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England vs The All Blacks

To win a World Cup it seems you need to crash out of the last one during the group stages in embarrassing fashion. You then need to beat the holders in the semi-final. You must be captain by an Eoin/Owen and have an Australian coach. At least that’s what the cricket and rugby teams have shown us!

It’s been quite the year of sport for Britain. Lewis Hamilton looks certain to win another F1 Championship whilst another great – Andy Murray – looks to be back playing special tennis having won an ATP tour title earlier this month. Liverpool are champions of Europe and the England Cricket team are the champions of the world. Dina Asher Smith is the fastest woman over 200m and Katrina Thompson Johnson is the best female multi discipline athlete in the world. The English ladies football team proved that they’re one of the best teams around and Raheem Sterling is now unquestionably in the top five players on the planet. Just when things seemed like they couldn’t get any better for British sport the England rugby team played New Zealand in a Rugby World Cup Semi Final. A New Zealand team that hadn’t lost a World Cup game for 12 years and one who looked as good as ever on their route to the semi-final. What happened next was scarcely believable and it will go down in the annuls of Rugby history.

England’s response to the Haka

If England have produced a better 80 minutes of rugby then nobody cheering in the stands in Yokohama or those hiding behind sofa’s back home can remember it. Playing against the All Blacks you know you’re going to face the ultimate sporting challenge and that they’ll be moments in the game, often a number of moments, where the black jerseys of New Zealand would dominate and it was about how England would dig in, how they’d survive against the inevitable onslaught that was going to come their way. Instead, what played out was a comfortable England win. Yes, the word comfortable was used. England were immense. They strangled New Zealand who staggeringly never looked like scoring a try (bar the one where England got a lineout wrong). They had next to no territory in the England twenty two and were on the receiving end of a staggering 16 turnovers – no team has won more at this World Cup. Indeed, the last time England won that many turnovers was back in 1987 against Japan.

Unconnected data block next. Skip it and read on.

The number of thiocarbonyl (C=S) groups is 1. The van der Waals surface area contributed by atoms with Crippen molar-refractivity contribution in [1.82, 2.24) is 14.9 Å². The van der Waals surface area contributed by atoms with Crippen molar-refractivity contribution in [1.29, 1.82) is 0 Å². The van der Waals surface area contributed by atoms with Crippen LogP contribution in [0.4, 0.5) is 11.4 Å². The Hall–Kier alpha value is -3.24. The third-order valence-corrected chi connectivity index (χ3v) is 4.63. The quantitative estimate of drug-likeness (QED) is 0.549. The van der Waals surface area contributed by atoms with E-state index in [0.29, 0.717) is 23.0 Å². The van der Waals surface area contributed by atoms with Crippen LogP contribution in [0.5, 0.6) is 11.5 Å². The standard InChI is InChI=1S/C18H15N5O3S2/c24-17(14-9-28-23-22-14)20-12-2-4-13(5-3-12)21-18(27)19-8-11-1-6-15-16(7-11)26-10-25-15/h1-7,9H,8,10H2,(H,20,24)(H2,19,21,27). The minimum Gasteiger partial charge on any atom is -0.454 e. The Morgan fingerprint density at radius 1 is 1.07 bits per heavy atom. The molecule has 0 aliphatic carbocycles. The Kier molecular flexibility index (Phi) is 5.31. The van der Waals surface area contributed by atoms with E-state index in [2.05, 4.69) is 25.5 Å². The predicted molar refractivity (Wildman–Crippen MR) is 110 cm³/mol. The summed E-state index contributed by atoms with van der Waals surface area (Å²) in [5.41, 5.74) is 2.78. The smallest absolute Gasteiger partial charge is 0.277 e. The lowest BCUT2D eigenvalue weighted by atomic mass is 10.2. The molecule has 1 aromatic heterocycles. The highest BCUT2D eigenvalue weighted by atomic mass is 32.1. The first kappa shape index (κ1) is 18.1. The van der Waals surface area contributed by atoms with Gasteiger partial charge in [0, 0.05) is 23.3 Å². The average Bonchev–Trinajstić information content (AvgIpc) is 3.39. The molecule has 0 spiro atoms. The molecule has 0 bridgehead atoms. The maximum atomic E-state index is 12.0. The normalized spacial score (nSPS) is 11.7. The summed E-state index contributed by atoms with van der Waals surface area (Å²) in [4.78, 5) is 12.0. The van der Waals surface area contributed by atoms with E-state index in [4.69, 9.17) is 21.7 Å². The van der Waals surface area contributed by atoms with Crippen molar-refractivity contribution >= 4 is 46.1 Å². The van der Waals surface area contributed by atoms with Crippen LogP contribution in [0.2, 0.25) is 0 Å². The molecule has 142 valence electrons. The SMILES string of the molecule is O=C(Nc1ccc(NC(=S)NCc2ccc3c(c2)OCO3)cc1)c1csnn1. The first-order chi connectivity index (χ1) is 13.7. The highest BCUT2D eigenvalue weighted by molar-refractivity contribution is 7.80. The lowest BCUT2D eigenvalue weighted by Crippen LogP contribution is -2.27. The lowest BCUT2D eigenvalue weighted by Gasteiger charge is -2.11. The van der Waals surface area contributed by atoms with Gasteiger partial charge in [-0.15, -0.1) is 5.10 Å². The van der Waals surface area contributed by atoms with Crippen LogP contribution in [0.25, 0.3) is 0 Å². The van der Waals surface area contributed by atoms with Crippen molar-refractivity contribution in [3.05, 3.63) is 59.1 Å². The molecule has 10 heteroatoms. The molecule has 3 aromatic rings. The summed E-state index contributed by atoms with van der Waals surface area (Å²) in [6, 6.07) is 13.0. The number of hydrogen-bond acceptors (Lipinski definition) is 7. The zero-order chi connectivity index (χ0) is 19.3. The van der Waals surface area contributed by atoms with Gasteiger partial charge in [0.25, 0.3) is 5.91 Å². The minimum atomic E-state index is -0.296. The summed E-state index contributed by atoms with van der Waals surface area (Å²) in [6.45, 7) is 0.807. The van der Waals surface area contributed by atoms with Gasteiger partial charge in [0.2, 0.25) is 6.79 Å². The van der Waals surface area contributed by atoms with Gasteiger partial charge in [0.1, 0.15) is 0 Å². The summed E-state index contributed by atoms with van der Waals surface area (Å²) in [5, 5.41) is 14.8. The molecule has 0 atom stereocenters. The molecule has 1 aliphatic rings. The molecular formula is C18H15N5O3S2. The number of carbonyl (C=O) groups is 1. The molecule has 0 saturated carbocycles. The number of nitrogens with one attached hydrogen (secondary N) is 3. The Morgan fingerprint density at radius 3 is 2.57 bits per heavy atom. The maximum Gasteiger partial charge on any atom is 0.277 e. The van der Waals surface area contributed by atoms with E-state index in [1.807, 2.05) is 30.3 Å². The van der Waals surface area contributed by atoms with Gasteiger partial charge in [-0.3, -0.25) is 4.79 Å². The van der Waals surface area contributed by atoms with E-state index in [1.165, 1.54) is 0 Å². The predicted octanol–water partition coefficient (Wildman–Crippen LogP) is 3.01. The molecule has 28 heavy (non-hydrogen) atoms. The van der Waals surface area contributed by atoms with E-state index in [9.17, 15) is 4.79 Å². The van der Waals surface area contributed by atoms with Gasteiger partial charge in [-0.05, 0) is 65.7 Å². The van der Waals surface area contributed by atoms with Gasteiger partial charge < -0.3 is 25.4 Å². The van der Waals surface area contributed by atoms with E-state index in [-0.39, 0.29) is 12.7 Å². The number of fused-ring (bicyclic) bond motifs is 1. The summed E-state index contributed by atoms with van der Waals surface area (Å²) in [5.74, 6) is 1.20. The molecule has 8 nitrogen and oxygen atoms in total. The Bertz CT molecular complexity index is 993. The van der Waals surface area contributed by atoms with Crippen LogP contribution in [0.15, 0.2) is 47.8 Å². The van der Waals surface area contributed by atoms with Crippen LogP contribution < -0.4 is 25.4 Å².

England, through Manu Tuilagi, inflicted New Zealand’s earliest ever try conceded in World Cup History. They looked shellshocked. Unable to deal with the imperious Itoje and the immense Curry and Underhill who drove them back at every occasion. Such was their dominance that Scott Barrett was hooked at half time after a half where New Zealand had scored no points and never threatened to do so. That’s only happened to them once before. Amazingly, Leicester City would score more goals than New Zealand got points in this game.

So it continued in the second half. The Kiwi breakdown was a shell-shocked mess with Underhill and Curry tearing it apart. Ford and Farrell, who ran off a nasty looking leg injury, set the ferocious tempo for England by pinning New Zealand back with clever kicking. In fact, if you go through every element of the game England dominated it. They battered New Zealand in the lineout, conceded half the number of penalties, bossed the breakdown, kicked far better and also looked more dangerous through the hands making far less mistakes. The tone had been set when Owen Farrell gave a devilishly wicked grin to the Haka to show just how unaffected England were to be playing a team of the statue of the All Blacks.

At the final whistle there were no major celebrations. The players calmly walked off the pitch and Farrell gave an interview that showed it was very much job half done. England have got a final against South Africa on Saturday and so celebrations will be kept on ice until then. You have to think England go into that game as favourites. South Africa seem to only have the one way to play which was in evidence against Wales on Sunday – a dour kicking game that tries to strangle the life out of the opposition. England though, seem to be too good. They seem to be able to mix up their play and this team, unlike 2003, haven’t even reached their peak. What this team could go on and do in world rugby for the next 4-8 years is frightening. First though, they must win Saturday and if they do then it’s hard to remember a better year of sport for this country of ours.

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